Failure to safely position their patient. The better the phlebotomist, the more aware they are of the risk of patients fainting. That’s why they never draw patients who are sitting upright on their bed or an exam table, or in chairs without arm rests.
Inserting the needle at an excessive angle. Good phlebotomist know not to insert the needle at an excessive angle; better phlebotomists know what that maximum angle is and why it shouldn’t be exceeded.
Drawing from the basilic vein when safer veins are available. Being a better phlebotomist means knowing where the nerves are in the antecubital area and avoiding the basilic vein unless there are no other antecubital options.
Drawing from an unacceptable site. If you know the acceptable sites for venipuncture are the antecubital area, lateral (thumb) side of the wrist, the back of the hand and the feet/ankles (with physician’s permission), you’re a better phlebotomist than those who don’t.
Failing to immediately terminate the draw when a nerve has been provoked. Better phlebotomists bear the burden of backing out when blood draws bring bolts of shooting pain or boisterous bursts of unbearable burning.
Providing inadequate pressure to the puncture site. Pressure is something better phlebotomists know well and work to their patients’ advantage by making sure it’s applied firm and long enough so that sites don’t bleed long after they’ve left the patient.
Bandaging the site without performing a two-point check. Better phlebotomists take at least 10 seconds to observe a site after pressure is released to make sure the degree and extent of pressure was adequate.
Not anticipating adverse reactions. Studies say five out of every 200 patients will pass out during or after a blood draw. Better phlebotomists anticipate they all will and are prepared to react. One way they don’t react, though, is by using ammonia inhalants, which may complicate matters for patients who have respiratory conditions.
Prelabeling sample tubes. To be a better phlebotomist, forbid yourself from ever labeling tubes before they’re filled. Sure, you like to be organized, but should the draw fail and you forget to throw away the empty, labeled tubes, you’ve put the next patient at risk. Better phlebotomists know being organized is good, but not when doing so creates the potential for errors.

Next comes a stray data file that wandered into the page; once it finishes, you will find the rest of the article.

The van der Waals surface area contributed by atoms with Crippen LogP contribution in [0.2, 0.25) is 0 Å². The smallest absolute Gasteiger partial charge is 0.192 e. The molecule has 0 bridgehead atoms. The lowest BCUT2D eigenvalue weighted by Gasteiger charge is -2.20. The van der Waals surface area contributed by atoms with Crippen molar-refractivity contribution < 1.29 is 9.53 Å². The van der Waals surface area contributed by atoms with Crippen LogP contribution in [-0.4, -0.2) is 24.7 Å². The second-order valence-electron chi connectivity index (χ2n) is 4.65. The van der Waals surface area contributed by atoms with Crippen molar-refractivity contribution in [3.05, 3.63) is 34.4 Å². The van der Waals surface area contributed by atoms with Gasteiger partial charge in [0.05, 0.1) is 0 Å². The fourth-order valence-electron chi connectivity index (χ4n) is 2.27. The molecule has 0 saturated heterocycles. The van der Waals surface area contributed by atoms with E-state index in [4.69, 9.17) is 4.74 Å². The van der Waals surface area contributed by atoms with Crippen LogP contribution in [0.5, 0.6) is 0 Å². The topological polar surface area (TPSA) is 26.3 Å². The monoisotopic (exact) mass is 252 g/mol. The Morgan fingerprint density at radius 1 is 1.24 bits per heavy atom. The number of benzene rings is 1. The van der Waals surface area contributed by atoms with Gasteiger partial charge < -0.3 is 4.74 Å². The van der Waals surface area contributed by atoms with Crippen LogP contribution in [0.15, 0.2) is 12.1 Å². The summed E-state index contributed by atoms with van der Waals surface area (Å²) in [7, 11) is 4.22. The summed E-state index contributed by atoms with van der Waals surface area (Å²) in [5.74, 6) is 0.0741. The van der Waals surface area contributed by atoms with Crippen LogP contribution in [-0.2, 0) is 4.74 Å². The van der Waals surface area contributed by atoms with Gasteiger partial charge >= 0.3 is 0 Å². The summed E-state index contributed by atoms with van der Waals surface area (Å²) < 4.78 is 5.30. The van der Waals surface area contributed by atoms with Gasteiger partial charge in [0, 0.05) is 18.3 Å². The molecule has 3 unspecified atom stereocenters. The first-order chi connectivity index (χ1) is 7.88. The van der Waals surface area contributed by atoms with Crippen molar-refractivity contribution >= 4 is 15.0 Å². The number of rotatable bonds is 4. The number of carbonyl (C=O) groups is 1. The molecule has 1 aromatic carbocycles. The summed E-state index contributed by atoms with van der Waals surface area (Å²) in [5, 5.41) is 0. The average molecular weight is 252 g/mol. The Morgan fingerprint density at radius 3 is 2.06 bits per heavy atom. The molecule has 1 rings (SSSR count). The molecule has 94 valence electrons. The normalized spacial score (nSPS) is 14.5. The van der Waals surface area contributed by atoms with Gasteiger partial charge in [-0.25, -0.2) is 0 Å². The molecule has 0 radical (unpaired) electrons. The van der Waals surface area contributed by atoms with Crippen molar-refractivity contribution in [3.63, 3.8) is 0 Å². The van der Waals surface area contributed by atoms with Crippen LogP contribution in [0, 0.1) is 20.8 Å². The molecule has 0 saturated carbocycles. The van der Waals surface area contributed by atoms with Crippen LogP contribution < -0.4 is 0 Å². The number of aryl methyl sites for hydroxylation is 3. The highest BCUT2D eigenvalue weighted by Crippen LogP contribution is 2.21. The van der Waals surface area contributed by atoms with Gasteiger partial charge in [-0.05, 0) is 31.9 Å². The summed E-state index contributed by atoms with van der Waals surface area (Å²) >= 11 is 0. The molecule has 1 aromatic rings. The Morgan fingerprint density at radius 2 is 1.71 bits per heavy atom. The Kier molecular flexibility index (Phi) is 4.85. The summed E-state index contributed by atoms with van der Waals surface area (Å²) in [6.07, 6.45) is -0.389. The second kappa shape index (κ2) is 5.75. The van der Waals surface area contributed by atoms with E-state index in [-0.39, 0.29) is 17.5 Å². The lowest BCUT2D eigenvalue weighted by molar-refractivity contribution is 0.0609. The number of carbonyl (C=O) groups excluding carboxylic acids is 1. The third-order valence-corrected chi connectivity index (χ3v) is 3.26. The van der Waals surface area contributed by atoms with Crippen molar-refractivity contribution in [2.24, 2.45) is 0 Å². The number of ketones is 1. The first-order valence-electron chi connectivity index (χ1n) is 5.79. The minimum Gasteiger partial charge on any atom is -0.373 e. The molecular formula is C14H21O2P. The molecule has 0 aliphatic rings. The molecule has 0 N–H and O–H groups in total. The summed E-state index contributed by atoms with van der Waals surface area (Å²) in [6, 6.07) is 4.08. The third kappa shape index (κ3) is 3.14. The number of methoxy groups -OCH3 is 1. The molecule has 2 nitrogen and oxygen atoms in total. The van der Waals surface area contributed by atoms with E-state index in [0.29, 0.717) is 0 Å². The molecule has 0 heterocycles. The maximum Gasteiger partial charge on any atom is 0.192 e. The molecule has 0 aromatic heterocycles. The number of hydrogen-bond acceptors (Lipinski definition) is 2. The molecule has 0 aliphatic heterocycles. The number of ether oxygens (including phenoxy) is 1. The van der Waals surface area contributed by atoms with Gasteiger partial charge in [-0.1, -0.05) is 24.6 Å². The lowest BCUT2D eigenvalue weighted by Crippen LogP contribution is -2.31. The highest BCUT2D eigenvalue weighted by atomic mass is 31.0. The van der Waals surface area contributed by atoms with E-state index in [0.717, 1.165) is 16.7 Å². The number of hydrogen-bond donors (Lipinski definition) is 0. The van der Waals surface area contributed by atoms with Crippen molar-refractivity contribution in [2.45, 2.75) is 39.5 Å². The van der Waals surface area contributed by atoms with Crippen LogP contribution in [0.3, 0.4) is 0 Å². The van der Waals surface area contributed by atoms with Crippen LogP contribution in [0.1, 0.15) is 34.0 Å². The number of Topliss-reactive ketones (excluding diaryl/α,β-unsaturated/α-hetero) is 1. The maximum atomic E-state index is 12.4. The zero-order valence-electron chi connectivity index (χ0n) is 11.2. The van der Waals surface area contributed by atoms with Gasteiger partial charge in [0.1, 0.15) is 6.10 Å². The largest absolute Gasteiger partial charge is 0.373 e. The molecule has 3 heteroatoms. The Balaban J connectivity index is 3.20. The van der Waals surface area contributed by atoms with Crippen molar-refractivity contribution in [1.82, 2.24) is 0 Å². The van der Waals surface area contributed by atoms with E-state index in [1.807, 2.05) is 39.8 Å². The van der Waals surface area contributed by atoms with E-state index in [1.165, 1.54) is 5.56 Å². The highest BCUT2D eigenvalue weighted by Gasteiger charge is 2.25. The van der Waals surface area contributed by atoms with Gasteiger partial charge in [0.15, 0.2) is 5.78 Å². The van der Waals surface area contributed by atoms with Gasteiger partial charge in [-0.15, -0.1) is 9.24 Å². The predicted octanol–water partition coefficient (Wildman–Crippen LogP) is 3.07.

Not labeling samples at the patient’s side. Better phlebotomists always label the samples they draw in the presence of the patient. When feasible, they also have the patient verify the information on the tube. It’s just an added layer of safety and reassurance for both patient and collector. Better phlebotomists are also brave and courageous, rejecting unlabeled samples that are drawn by others.
Sacrificing safety for expediency. Better phlebotomists don’t cut procedural corners in an effort to increase productivity. So what if you shave a minute off your collection time? If you compromise patient safety in the process, you’re just better and faster at placing more patients at risk. Besides, doing things right is always more efficient than doing things over.
Multitasking. While under their care, better phlebotomists make their patient their primary focus. They know that little gaps in attention lead to gaping holes in safety and strive to keep distractions and disruptions to a minimum.
To ensure patient and collector safety, engineering and work practice controls have their place. The best phlebotomists understand that compliance with safety protocols is not just about engaging the right device at the right time in the right way. It also includes engaging the heart and mind, and knowing the choices you make-even when no one is watching-not only makes you a better phlebotomist, but your facility a better place for patients.
Lisa O. Balance is the director of Online Education for the Center of Phlebotomy Education Inc. in Corydon, IN. Portions of this were reprinted with permission from Phlebotomy Today, ©2011 Center for Phlebotomy Education Inc.